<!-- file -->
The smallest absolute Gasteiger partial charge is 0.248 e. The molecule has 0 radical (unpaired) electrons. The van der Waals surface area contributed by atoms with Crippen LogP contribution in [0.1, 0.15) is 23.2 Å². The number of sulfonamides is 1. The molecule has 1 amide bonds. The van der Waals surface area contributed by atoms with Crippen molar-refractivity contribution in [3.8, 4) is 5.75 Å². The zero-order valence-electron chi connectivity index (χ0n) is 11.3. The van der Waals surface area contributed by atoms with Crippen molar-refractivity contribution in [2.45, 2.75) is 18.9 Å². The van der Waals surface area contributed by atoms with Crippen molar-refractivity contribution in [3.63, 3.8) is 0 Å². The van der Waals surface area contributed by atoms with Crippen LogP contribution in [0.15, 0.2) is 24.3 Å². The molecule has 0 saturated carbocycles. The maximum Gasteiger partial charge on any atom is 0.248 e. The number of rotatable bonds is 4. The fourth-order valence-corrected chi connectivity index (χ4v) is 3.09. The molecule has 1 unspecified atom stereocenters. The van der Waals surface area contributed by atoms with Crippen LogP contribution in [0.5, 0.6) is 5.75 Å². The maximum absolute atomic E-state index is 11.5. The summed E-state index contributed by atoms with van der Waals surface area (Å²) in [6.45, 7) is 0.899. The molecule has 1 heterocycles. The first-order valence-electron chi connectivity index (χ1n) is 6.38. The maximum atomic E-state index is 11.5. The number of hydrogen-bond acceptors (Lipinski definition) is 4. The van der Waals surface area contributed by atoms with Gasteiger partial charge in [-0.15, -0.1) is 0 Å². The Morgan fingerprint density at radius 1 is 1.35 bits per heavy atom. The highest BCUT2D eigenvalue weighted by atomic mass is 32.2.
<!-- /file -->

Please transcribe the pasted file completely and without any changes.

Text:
The smallest absolute Gasteiger partial charge is 0.248 e. The molecule has 0 radical (unpaired) electrons. The van der Waals surface area contributed by atoms with Crippen LogP contribution in [0.1, 0.15) is 23.2 Å². The number of sulfonamides is 1. The molecule has 1 amide bonds. The van der Waals surface area contributed by atoms with Crippen molar-refractivity contribution in [3.8, 4) is 5.75 Å². The zero-order valence-electron chi connectivity index (χ0n) is 11.3. The van der Waals surface area contributed by atoms with Crippen molar-refractivity contribution in [2.45, 2.75) is 18.9 Å². The van der Waals surface area contributed by atoms with Crippen molar-refractivity contribution in [3.63, 3.8) is 0 Å². The van der Waals surface area contributed by atoms with Crippen LogP contribution in [0.15, 0.2) is 24.3 Å². The molecule has 0 saturated carbocycles. The maximum Gasteiger partial charge on any atom is 0.248 e. The number of rotatable bonds is 4. The fourth-order valence-corrected chi connectivity index (χ4v) is 3.09. The molecule has 1 unspecified atom stereocenters. The van der Waals surface area contributed by atoms with Crippen LogP contribution in [0.5, 0.6) is 5.75 Å². The maximum absolute atomic E-state index is 11.5. The summed E-state index contributed by atoms with van der Waals surface area (Å²) in [6.45, 7) is 0.899. The molecule has 1 heterocycles. The first-order valence-electron chi connectivity index (χ1n) is 6.38. The maximum atomic E-state index is 11.5. The number of hydrogen-bond acceptors (Lipinski definition) is 4. The van der Waals surface area contributed by atoms with Gasteiger partial charge in [-0.15, -0.1) is 0 Å². The Morgan fingerprint density at radius 1 is 1.35 bits per heavy atom. The highest BCUT2D eigenvalue weighted by atomic mass is 32.2.